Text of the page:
Brady books sleeping
    Brady (at age 3)

    LATE on this card or that card! My dad, my siblings and I parade out the sliding doors with armloads of books. I also remember my Grandma Phyllis reading to us the nights we spent at her house. Grandma Phyllis cherished books. Ah! The way she read, her interest in spending time on each page of a picture book, letting us each share one detail we noticed… Period. End of story.

These moments! Picking our own books, keeping books far past their due dates, books piling and spilling and left under our beds! These showed me that books are important.  I really don’t remember my dad ever telling me books were important.  I remember him reading.  I remember my mom, my dad, and my grandma reading to us.  I remember my older sister reading, reading, and then continuing to read more.  I remember worrying that I was “not a reader” until seventh grade when I found chapter books I loved. I remember wondering “am I really a reader” until I went to college, when I had the ability to reflect, slow down, and remember all of my reading moments.

I’m not panicking anymore- at least not at the same level.  Now, when I meet my kiddos who can’t see the edge of that chasm, I know what I need to do to help them build their bubble. And I know what I won’t do: I won’t start with formative assessments so that I can determine where they are and what they are lacking.  I won’t show them all of our books and ask them to find one they like. I won’t put them through the awkward “get to know you” games. I won’t even tell them how incredible books really are. Nope.

I will welcome them to our space. I will ask them to come sit so I can read to them.  And I’ll smile a lot. Read and smile. And when they come back the next day, I’ll read and smile. And read and smile and talk. And guess what? About three or four days in, someone will look over at our bookshelves. Someone will ask about our books. Someone will wonder if they can look at them. And then we’ll have our reader beginning.  Just like I did. Just like you did. They’ll discover books.

P.S. Once they’ve done that, I’ll formative assess their little hearts out.  I’ll show them books.  I’ll ask them to find ones they like!  I’ll tell them how incredible books are!  But only after they’ve had a new reader beginning. Period. End of story.

Are you interested in reflecting on your own reading evolution in the effort to help students understand theirs? These reflection questions will help you begin:

  1. What are your earliest memories of reading? Do you remember reading before you could read words? Who read with you? How often?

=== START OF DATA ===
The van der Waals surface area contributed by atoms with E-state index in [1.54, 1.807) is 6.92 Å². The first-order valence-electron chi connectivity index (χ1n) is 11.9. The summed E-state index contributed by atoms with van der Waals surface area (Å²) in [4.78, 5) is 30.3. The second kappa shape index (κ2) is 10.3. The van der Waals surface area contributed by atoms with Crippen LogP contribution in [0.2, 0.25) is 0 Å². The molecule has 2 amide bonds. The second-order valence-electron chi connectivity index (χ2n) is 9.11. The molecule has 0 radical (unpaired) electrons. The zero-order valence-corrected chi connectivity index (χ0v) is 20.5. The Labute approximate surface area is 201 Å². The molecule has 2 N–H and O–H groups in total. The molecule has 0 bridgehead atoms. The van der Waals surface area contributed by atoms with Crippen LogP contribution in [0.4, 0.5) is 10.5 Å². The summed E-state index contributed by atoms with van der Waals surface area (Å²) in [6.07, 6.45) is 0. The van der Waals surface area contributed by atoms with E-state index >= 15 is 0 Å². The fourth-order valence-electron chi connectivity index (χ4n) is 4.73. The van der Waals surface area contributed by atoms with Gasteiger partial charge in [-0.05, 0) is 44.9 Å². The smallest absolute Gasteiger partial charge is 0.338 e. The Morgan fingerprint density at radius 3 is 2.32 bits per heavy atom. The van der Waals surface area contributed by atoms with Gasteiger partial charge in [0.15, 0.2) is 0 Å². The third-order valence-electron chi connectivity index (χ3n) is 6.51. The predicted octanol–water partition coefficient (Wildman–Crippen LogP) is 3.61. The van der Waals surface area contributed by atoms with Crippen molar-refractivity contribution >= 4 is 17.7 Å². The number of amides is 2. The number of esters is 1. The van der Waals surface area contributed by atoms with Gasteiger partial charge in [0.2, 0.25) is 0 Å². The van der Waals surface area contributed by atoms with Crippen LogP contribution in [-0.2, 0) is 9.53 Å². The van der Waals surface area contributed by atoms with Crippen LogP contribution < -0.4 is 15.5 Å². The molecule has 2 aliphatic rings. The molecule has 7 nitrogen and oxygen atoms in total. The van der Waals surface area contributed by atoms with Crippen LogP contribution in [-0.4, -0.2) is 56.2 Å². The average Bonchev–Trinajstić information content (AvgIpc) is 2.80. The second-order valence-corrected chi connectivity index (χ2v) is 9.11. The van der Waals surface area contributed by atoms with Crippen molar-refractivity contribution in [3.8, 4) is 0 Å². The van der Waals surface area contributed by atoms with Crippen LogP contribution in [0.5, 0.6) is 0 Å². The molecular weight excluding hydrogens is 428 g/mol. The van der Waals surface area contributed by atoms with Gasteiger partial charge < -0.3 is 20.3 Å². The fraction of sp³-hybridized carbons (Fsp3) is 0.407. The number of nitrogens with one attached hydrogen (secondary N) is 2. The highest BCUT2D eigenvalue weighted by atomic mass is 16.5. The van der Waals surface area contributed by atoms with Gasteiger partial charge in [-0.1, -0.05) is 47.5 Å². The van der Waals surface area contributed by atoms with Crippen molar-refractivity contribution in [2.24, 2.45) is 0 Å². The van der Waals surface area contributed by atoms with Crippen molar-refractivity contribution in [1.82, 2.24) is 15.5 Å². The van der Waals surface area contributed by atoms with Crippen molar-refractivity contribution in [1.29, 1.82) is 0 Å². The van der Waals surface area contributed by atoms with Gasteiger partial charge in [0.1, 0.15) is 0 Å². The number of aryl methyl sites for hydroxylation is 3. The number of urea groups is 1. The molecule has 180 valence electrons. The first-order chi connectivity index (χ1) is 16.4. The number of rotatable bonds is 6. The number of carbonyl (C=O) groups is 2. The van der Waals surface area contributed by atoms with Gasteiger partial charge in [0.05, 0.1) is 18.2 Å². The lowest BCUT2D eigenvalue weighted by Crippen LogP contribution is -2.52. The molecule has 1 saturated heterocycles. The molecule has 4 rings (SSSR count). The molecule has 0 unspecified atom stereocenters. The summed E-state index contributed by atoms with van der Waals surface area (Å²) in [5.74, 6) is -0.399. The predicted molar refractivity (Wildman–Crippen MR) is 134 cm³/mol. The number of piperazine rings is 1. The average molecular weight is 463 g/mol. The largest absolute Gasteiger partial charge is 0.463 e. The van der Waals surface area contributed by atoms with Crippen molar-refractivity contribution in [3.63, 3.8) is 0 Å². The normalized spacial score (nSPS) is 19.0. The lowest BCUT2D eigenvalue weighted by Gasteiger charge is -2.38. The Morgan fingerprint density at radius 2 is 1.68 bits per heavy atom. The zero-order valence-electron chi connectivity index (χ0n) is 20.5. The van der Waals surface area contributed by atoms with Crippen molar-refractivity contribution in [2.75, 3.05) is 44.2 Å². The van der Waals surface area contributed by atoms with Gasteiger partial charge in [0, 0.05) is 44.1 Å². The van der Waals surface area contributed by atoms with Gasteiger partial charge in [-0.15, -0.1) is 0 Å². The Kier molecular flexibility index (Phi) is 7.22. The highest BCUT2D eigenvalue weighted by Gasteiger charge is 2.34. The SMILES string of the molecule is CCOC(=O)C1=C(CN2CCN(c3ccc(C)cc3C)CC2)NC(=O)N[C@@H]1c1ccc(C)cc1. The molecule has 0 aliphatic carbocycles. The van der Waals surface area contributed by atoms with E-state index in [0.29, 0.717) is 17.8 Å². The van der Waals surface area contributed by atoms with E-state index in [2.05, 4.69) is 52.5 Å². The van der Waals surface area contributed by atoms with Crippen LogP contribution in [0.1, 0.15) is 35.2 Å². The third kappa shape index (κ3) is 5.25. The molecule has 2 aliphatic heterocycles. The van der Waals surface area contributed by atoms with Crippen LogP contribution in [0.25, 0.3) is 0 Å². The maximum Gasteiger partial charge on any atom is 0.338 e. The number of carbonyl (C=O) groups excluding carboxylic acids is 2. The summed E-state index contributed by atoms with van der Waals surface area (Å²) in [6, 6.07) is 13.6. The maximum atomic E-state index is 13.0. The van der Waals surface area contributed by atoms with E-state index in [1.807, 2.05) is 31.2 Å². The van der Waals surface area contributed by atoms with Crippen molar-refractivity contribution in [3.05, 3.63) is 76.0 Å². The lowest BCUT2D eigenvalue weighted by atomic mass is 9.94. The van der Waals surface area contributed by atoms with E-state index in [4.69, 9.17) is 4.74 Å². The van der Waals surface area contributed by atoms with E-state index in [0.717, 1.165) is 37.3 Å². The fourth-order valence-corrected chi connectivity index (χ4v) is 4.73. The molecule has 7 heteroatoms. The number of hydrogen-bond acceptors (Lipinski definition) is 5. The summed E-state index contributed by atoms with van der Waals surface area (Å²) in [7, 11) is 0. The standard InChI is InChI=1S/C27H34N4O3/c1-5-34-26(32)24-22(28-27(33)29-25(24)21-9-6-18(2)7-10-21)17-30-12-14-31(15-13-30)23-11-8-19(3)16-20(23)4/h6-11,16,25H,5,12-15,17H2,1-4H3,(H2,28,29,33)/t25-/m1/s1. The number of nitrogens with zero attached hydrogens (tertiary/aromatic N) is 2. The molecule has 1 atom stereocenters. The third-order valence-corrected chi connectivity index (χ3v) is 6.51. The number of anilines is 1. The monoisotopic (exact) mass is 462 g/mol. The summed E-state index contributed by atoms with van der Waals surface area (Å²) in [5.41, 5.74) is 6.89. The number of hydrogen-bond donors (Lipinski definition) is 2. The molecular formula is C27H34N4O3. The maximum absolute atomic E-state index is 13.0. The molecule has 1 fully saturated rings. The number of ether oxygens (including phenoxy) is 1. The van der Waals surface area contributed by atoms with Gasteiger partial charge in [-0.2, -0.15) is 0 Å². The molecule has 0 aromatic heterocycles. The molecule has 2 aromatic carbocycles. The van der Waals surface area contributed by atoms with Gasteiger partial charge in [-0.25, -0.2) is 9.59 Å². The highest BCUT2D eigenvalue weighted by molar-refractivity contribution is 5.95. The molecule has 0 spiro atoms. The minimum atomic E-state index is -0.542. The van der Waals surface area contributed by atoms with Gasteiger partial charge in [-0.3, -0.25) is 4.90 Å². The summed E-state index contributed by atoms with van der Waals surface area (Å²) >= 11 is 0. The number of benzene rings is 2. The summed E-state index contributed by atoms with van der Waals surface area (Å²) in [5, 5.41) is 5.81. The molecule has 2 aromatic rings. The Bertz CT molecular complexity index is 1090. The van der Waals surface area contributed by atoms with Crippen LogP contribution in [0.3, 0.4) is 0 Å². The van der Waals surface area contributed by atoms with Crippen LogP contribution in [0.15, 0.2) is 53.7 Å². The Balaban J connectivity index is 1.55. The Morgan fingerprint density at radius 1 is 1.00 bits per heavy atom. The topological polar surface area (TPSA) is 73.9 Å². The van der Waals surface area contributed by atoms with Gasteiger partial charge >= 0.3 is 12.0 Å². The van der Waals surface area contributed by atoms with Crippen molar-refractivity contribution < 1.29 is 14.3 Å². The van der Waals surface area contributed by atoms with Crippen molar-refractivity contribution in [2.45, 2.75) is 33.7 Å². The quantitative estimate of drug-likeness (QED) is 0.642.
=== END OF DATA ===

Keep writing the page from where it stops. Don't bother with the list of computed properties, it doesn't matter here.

2. Did anyone in your family or close circle read often? What did they read? What did you learn from watching them?
  3. Think back to when you began school. What was reading instruction like? How did you feel about it?
  4. What reading experiences stand out as important to you? Positive or negative, these will give you insight into what students might need.
  5. What did you need from a teacher when you were a K-12 reader? If you were ahead of the class, what did you wish your teacher would do for you? If you were behind, what did you need? If you right in the middle, what were you wanting?

I’d love to hear from you as your think through these questions. Let’s keep this conversation going.

3 Things I Learned by Doing My Own Signpost Assignment

My most recent experience doing my own assignment is recording Notice and Note Signposts from the book Notice & Note: Strategies for Close Reading while reading 11/22/63 by Stephen King.  I bought 11/22/63 soon after it was released, in November of 2011, with the failed intention of having a 2-person book club with my husband. My husband read the book, but I ditched it. I tried reading it a couple more times over the next few years, but I always abandoned the book in the first 50 pages.

The Miniseries Made Me Do It

Tacky truth: A few weeks ago, when my hubby told me that the miniseries was soon to start on Hulu, I got the urge to read 11/22/63 again! It was like the stars had aligned: My students had learned the definitions of each signpost. I’d already modeled my thinking, we’d found signposts together, and I’d supported groups as they worked together to find them.  Just after I gave students the task of using signposts on their own, I attempted 11/22/63 again.


 

My Very Own Aha! Moment

The signposts made it possible for me to stick with 11/22/63!  The signposts and guiding questions slowed me down, of course, but in slowing me down, they engaged me.

3 things I learned by doing this assignment:

  1. I learned the signposts inside and out. (This didn’t really surprise me; we learn by doing.)

  2. I learned that signposts can be difficult to notice sometimes because readers just want to keep reading!  (This didn’t really surprise me; I’m naturally intense.  Pausing to be mindful is something I had to learn to do.)

  3. Looking for several signposts at once helped me understand and “get deeply into” the book quickly. (This surprised me; I read a lot.  I love to read.  I hadn’t even noticed that I’d been missing something which would help me be a better, more interested reader until I practiced these signposts with my own novel.)